Ubuntu 21.10 Time off by 6 hrs

I’m new to my framework (DIY) and not particularly well-versed in linux/ubuntu (fbsd normally).
My time shows 08:49 when it should be 14:49.
Date & Time settings:
Automatic Date and Time on
Automatic Time Zone disabled (location services disabled)
Time Zone MST (Denver, US)
Time format 24-hr
Location Services off
The location services settings page has no way to turn the services on, or to turn them on selectively. Since the time zone is set, why doesn’t it show the correct time? At first I thought it was showing UTC, but the offset is backwards and off by an hour. 14:00 MST is 21:00 UTC, not 08:00.

What happens if you run sudo dpkg-reconfigure tzdata? Or, what is the output of timedatectl?

@Gary_Aitken I had a similar issue (can’t remember exactly, too many installs recently). My solution was to

  • inactivate “Automatic Date & Time,”
  • manually set “Time Zone” by clicking on the existing location (which brings up the map),
  • clicking on the map,
  • backing out and re-activating “Automatic Date & Time”


Local time: Thu 21-12-09 09:34:34:36 MST
Universal time: 21-12-09 16:34:34:36 UTC
RTC time: 21-12-09 16:34:34:36
Time zone: America/Denver (MST, -0700)
System clock synchronized: no
NTP service: active
RTC in local TZ: no

The actual time was 15:31 local => 22:31 UTC

Didn’t change anything

How about timedatectl timesync-status and timedatectl show-timesync? It almost feels like your NTP server might be off…?

home/garya%timedatectl timesync-status
Server: n/a (ntp.ubuntu.com)
Poll interval: 8min 32s (min: 32s; max 34min 8s)
Packet count: 0
/home/garya%timedatectl show-timesync
PollIntervalMaxUSec=34min 8s
PollIntervalUSec=8min 32s

My other machines are using a local ntp server, but I obviously haven’t set that up yet.

Here’s what mine looks like for comparison:

$ timedatectl timesync-status
       Server: (0.debian.pool.ntp.org)
Poll interval: 34min 8s (min: 32s; max 34min 8s)
         Leap: normal
      Version: 4
      Stratum: 2
    Reference: 11FD067D
    Precision: 1us (-21)
Root distance: 29.280ms (max: 5s)
       Offset: -1.548ms
        Delay: 48.042ms
       Jitter: 15.193ms
 Packet count: 52
    Frequency: -11.699ppm
$ timedatectl timesync-status
FallbackNTPServers=0.debian.pool.ntp.org 1.debian.pool.ntp.org 2.debian.pool.ntp.org 3.debian.pool.ntp.org
PollIntervalMaxUSec=34min 8s
PollIntervalUSec=34min 8s
NTPMessage={ Leap=0, Version=4, Mode=4, Stratum=2, Precision=-21, RootDelay=10.833ms, RootDispersion=23.864ms, Reference=11FD067D, OriginateTimestamp=Thu 2021-12-09 17:59:08 EST, ReceiveTimestamp=Thu 2021-12-09 17:59:08 EST, TransmitTimestamp=Thu 2021-12-09 17:59:08 EST, DestinationTimestamp=Thu 2021-12-09 17:59:08 EST, Ignored=no PacketCount=52, Jitter=15.193ms }

In your case, Server being n/a is very concerning, and I suspect that the issue may be that the Ubuntu NTP server is down. Though, I’m getting an IP address from ntp.ubuntu.com, which might suggest an issue with your DNS resolver? Regardless, the fact that timedatectl isn’t showing an IP address for your NTP server is probably indicative of the problem here.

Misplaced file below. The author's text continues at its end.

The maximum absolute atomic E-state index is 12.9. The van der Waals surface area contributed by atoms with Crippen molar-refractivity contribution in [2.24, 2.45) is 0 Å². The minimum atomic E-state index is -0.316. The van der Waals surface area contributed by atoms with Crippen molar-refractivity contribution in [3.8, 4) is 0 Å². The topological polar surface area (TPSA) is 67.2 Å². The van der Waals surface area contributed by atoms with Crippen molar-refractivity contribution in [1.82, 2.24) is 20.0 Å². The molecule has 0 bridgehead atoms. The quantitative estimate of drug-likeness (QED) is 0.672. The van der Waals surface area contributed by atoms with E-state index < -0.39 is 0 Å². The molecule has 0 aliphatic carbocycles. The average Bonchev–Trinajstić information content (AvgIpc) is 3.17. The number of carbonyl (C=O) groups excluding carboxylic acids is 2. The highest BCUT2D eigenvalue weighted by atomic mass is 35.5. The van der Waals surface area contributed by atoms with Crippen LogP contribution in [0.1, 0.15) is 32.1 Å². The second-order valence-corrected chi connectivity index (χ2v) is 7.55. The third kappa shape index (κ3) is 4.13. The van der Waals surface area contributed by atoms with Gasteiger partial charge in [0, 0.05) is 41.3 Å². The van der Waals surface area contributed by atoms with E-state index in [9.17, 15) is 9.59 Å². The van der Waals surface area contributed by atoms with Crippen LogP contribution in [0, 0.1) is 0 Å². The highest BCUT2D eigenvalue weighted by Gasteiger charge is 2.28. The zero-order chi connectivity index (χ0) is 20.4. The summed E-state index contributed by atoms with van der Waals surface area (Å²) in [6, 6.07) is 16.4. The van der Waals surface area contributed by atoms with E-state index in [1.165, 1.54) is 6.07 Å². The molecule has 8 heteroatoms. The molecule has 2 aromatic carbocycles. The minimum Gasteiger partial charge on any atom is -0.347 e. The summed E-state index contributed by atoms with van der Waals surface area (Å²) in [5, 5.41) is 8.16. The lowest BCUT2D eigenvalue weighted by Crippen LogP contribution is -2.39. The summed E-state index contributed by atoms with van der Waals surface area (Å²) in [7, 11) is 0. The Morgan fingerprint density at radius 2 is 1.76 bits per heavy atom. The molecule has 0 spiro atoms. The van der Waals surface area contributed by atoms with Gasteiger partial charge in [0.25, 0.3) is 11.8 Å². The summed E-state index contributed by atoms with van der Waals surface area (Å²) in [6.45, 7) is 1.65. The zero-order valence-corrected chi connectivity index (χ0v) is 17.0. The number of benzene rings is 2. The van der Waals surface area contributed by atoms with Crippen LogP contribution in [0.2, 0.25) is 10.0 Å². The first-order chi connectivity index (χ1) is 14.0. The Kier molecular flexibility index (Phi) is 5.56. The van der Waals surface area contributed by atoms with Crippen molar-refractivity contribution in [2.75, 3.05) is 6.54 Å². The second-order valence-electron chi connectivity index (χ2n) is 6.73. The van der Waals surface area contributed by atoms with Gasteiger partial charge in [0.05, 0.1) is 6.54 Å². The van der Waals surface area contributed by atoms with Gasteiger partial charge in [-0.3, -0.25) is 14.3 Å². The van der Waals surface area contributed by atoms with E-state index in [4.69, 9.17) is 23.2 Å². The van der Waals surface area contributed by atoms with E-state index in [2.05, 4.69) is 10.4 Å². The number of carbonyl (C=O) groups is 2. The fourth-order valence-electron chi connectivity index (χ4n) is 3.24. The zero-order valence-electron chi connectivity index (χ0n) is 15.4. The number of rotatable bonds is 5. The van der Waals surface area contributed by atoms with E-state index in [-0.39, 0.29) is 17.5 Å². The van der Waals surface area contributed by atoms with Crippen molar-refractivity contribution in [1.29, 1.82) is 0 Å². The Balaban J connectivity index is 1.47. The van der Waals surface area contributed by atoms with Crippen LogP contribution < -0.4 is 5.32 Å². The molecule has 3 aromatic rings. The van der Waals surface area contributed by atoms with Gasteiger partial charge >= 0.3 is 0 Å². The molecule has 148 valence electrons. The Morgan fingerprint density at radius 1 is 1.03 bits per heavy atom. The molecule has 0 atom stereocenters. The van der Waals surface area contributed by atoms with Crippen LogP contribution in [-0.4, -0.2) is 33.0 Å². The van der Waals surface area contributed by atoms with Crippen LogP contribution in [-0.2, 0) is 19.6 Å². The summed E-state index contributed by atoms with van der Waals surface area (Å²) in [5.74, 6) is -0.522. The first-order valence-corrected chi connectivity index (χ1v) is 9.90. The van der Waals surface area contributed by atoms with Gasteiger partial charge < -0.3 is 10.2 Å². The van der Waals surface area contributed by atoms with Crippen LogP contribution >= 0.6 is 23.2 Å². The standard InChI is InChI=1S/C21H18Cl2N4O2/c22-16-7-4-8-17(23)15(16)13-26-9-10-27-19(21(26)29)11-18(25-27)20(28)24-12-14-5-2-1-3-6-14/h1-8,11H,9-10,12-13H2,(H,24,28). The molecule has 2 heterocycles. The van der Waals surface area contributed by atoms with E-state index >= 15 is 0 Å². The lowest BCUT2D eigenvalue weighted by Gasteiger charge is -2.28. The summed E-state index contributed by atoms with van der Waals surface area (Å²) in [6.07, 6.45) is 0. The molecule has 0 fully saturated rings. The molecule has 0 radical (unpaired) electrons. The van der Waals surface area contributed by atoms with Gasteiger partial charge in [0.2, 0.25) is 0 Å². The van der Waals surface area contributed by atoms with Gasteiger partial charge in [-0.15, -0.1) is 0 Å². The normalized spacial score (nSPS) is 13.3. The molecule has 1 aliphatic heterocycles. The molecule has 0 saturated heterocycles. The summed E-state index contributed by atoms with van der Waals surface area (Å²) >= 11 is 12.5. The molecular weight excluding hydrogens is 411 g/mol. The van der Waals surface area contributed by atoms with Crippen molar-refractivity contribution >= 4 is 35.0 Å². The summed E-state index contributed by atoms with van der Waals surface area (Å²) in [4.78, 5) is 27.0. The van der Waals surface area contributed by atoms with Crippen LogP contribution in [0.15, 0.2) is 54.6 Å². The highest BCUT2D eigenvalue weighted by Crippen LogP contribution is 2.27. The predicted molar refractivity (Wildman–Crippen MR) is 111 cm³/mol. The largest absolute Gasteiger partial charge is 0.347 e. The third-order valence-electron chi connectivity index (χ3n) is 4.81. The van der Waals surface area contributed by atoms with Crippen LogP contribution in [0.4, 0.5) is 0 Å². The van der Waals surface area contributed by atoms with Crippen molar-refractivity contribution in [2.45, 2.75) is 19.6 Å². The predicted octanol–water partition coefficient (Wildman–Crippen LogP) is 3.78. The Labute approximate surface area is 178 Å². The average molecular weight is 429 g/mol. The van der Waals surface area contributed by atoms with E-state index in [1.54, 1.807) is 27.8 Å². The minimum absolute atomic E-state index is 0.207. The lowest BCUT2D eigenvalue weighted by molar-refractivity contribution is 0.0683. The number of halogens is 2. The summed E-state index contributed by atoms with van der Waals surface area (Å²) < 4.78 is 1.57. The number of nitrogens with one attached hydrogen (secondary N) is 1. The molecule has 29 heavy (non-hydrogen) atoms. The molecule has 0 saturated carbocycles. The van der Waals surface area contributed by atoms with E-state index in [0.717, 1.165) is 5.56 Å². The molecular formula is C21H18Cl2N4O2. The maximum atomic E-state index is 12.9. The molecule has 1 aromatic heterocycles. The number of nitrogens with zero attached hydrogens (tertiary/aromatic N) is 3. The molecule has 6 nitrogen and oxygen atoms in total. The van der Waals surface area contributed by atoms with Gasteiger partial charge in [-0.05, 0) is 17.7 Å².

I modified /etc/systemd/timesyncd.conf to add my local server’s IP, then did “service systemd-timesyncd restart” with no obvious effect. Then:
systemctl status systemd-timesyncd.service
systemd-timesyncd.service - Network Time Synchronization
Loaded: loaded (/lib/systemd/system/systemd-timesyncd.service; enabled; vendor preset: enabled)
Active: active (running) since Thu 2021-12-09 09:40:01 MST; 1h 45min ago
Docs: man:systemd-timesyncd.service(8)
Main PID: 8990 (systemd-timesyn)
Status: “Idle.”
Tasks: 2 (limit: 18886)
Memory: 1.0M
CPU: 47ms
CGroup: /system.slice/systemd-timesyncd.service
└─8990 /lib/systemd/systemd-timesyncd

Dec 09 10:13:39 garysframework systemd-timesyncd[8990]: Timed out waiting for reply from (ntp>

Dec 09 10:31:04 garysframework systemd-timesyncd[8990]: Timed out waiting for reply from (ntp.u>

It’s obviously not using my local server.
I suspect the timeout is a result of a slow local wifi connection; unfortunately, I don’t have a way to connect ethernet to get around the wifi router (have USB-C to ethernet converter on order).
In any case, why isn’t it using my local server? From timesyncd.conf:

I notice there are timesyncd.conf files in some of the snaps. Do I have to worry about those?

Maybe try restarting systemd-timedated?

Edit: Never mind, the relevant service should be systemd-timesyncd. Do you see an error if you do sudo systemctl restart systemd-timesyncd? Alternatively, do you see anything in the journal (sudo journalctl -xe -u systemd-timesyncd)?

No idea, I avoid snaps like the plague.

Do you dual boot with Windows by chance? Windows likes to store the local time in the real-time clock, and Linux usually assumes it’s UTC instead. Treating local time as UTC would get you the offset in the wrong direction, and if daylight savings time differences are also involved that’d get you an extra hour.


Thanks, ugh.
no errors with sudo systemctl restart systemd-timesyncd,
but sudo journalctl -xe -u systemd-timesyncd shows:
(stop and restart stuff)
Dec 09 13:51:27 garysframework systemd-timesyncd[13441]: Timed out waiting for reply from (>
Dec 09 19:50:54 garysframework systemd-timesyncd[13441]: Initial synchronization to time server>

and the time has been properly set.
So I guess it is some network issue. Not sure why it didn’t load the new server the first time I tried it.

@qbg No dual boot, but thanks for the info, as I will probably be doing a dual boot at some point.

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